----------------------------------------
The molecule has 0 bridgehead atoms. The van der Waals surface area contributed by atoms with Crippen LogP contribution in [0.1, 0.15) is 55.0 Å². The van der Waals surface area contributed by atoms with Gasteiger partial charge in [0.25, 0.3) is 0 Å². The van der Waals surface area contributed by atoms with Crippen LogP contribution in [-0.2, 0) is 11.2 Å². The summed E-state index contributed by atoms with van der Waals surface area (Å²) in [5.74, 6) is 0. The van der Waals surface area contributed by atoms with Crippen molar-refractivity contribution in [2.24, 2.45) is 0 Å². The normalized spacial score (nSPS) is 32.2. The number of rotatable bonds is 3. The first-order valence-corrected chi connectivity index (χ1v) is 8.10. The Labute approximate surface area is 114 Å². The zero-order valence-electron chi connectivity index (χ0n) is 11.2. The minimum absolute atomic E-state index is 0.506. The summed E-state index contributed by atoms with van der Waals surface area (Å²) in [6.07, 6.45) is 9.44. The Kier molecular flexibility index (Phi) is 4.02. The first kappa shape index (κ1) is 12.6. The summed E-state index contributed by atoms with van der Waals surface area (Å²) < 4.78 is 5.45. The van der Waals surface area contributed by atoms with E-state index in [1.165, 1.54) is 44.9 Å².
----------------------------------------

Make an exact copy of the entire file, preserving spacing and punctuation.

The molecule has 0 bridgehead atoms. The van der Waals surface area contributed by atoms with Crippen LogP contribution in [0.1, 0.15) is 55.0 Å². The van der Waals surface area contributed by atoms with Gasteiger partial charge in [0.25, 0.3) is 0 Å². The van der Waals surface area contributed by atoms with Crippen LogP contribution in [-0.2, 0) is 11.2 Å². The summed E-state index contributed by atoms with van der Waals surface area (Å²) in [5.74, 6) is 0. The van der Waals surface area contributed by atoms with Crippen molar-refractivity contribution in [2.24, 2.45) is 0 Å². The normalized spacial score (nSPS) is 32.2. The number of rotatable bonds is 3. The first-order valence-corrected chi connectivity index (χ1v) is 8.10. The Labute approximate surface area is 114 Å². The zero-order valence-electron chi connectivity index (χ0n) is 11.2. The minimum absolute atomic E-state index is 0.506. The summed E-state index contributed by atoms with van der Waals surface area (Å²) in [6.07, 6.45) is 9.44. The Kier molecular flexibility index (Phi) is 4.02. The first kappa shape index (κ1) is 12.6. The summed E-state index contributed by atoms with van der Waals surface area (Å²) < 4.78 is 5.45. The van der Waals surface area contributed by atoms with E-state index in [1.165, 1.54) is 44.9 Å².